Julie Jacobson, Associated Press
LAS VEGAS — Republican and Democratic candidates for Nevada's hottest congressional seats clashed over campaign ads, accuracy and distortions during two crucial debates Thursday, nine days before early voting begins.
Democratic state Sen. Steven Horsford and Republican businessman Danny Tarkanian shook hands at the start of their 4th District faceoff. But they agreed on nothing in their 30-minute debate, which was taped for statewide viewing and moderated by "Nevada Week In Review" host Mitch Fox at Vegas PBS studios.
U.S. Rep. Joe Heck and John Oceguera, his 3rd District challenger, were less cordial in their separate half-hour debate.
Nearly each time the camera turned his way, Tarkanian accused Horsford of misrepresenting his positions on issues including immigration, abortion, economic policies and Social Security.
Horsford, meanwhile, noted that Tarkanian lost previous bids for state and federal office, accused Tarkanian of "not being very clear or honest," and turned a question about same-sex marriage and former military policies on gay service members into an accusation that Tarkanian can't be trusted because he owes $17 million under a court order in a real estate business deal.
"He has a $17 million judgment hanging over his head," Horsford said near the end of the 30-minute debate, "and I ask the voters, 'Can we really trust someone to represent us who can't handle his own personal affairs?'"
Tarkanian responded by attacking Horsford for being sued in the past for unpaid bills, but also contributing campaign money to Dario Herrera, a former Clark County commissioner and Democratic congressional candidate convicted in 2006 in a Las Vegas bribery and corruption scandal and sent to federal prison.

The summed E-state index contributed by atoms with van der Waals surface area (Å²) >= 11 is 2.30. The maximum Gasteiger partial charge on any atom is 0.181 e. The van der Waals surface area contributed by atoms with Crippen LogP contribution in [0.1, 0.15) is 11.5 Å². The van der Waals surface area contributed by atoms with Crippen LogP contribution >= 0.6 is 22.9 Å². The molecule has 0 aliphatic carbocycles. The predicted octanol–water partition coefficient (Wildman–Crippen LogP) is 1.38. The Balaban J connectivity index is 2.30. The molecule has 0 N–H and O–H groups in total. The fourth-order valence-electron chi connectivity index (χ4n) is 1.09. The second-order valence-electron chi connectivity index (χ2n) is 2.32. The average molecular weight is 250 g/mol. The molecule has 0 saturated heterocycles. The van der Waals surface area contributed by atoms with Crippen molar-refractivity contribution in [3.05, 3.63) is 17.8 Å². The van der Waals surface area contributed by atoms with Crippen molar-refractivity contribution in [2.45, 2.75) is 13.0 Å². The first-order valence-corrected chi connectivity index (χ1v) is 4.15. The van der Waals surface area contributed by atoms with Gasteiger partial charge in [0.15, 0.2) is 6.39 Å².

"Talk about not handling your personal affairs," Tarkanian said.
In their debate, Heck and Oceguera, a former North Las Vegas firefighter, never reached across the stage to shake hands before trading verbal jabs over health care reform, Social Security, foreclosures in hard-hit Nevada and whether the pending expiration of tax cuts on small businesses and the wealthy would inhibit job growth.
Heck, the Republican seeking a second term, said uncertainty about tax policy hurts business owners. Oceguera, the state Assembly Democratic speaker, said he believes Congress should let Bush-era tax cuts expire.
Heck accused Oceguera several times of making "blatantly false" allegations, including in an ad about Heck's support for an abortion bill in Congress.
Heck said he believes taxpayer money should not be used to fund abortion. But he argues the ad refers to a House vote on a measure that never became law, and that it specifically exempted taxpayer-funded abortions in cases of rape, incest or the life of the mother.
"I will stand by that ad," Oceguera said Thursday, adding that he is the son of a woman who was a victim of domestic violence.
Oceguera cast himself as a representative of the middle class from a neighborhood where all the other homes have been foreclosed, sold short or are currently worth less than the value of their mortgage.
Nevada's 3rd District is extremely competitive, with Democrats holding a slight voter registration edge of about 38.5 percent to 36.9 percent for Republicans. But about 18 percent in the district call themselves nonpartisan, according to current Clark County Elections Department figures.
The brand-new 4th District stretches across Clark, Esmeralda, Lincoln, Lyon, Mineral, Nye and White Pine counties. It has a Democratic voter registration advantage and is about 27 percent Hispanic and 16 percent black — demographics that could favor Horsford, Nevada's first black Senate majority leader.
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